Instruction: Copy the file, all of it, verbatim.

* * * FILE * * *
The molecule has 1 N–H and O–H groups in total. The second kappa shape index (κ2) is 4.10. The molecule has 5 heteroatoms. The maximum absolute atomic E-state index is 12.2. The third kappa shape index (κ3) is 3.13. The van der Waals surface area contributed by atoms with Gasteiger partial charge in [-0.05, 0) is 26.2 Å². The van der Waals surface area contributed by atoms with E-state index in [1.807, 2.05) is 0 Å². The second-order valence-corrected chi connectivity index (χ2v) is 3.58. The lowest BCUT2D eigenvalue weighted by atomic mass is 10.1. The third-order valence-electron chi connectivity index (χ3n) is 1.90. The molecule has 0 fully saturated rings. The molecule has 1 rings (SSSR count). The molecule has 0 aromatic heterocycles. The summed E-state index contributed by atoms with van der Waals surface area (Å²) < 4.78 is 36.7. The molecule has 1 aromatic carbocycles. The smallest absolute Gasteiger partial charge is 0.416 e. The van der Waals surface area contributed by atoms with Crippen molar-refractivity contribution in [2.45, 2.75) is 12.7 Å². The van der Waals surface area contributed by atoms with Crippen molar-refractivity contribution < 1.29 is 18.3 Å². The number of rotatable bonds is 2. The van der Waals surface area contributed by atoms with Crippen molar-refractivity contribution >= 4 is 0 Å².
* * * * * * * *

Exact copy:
The molecule has 1 N–H and O–H groups in total. The second kappa shape index (κ2) is 4.10. The molecule has 5 heteroatoms. The maximum absolute atomic E-state index is 12.2. The third kappa shape index (κ3) is 3.13. The van der Waals surface area contributed by atoms with Gasteiger partial charge in [-0.05, 0) is 26.2 Å². The van der Waals surface area contributed by atoms with E-state index in [1.807, 2.05) is 0 Å². The second-order valence-corrected chi connectivity index (χ2v) is 3.58. The lowest BCUT2D eigenvalue weighted by atomic mass is 10.1. The third-order valence-electron chi connectivity index (χ3n) is 1.90. The molecule has 0 fully saturated rings. The molecule has 1 rings (SSSR count). The molecule has 0 aromatic heterocycles. The summed E-state index contributed by atoms with van der Waals surface area (Å²) < 4.78 is 36.7. The molecule has 1 aromatic carbocycles. The smallest absolute Gasteiger partial charge is 0.416 e. The van der Waals surface area contributed by atoms with Crippen molar-refractivity contribution in [2.45, 2.75) is 12.7 Å². The van der Waals surface area contributed by atoms with Crippen molar-refractivity contribution < 1.29 is 18.3 Å². The number of rotatable bonds is 2. The van der Waals surface area contributed by atoms with Crippen molar-refractivity contribution >= 4 is 0 Å².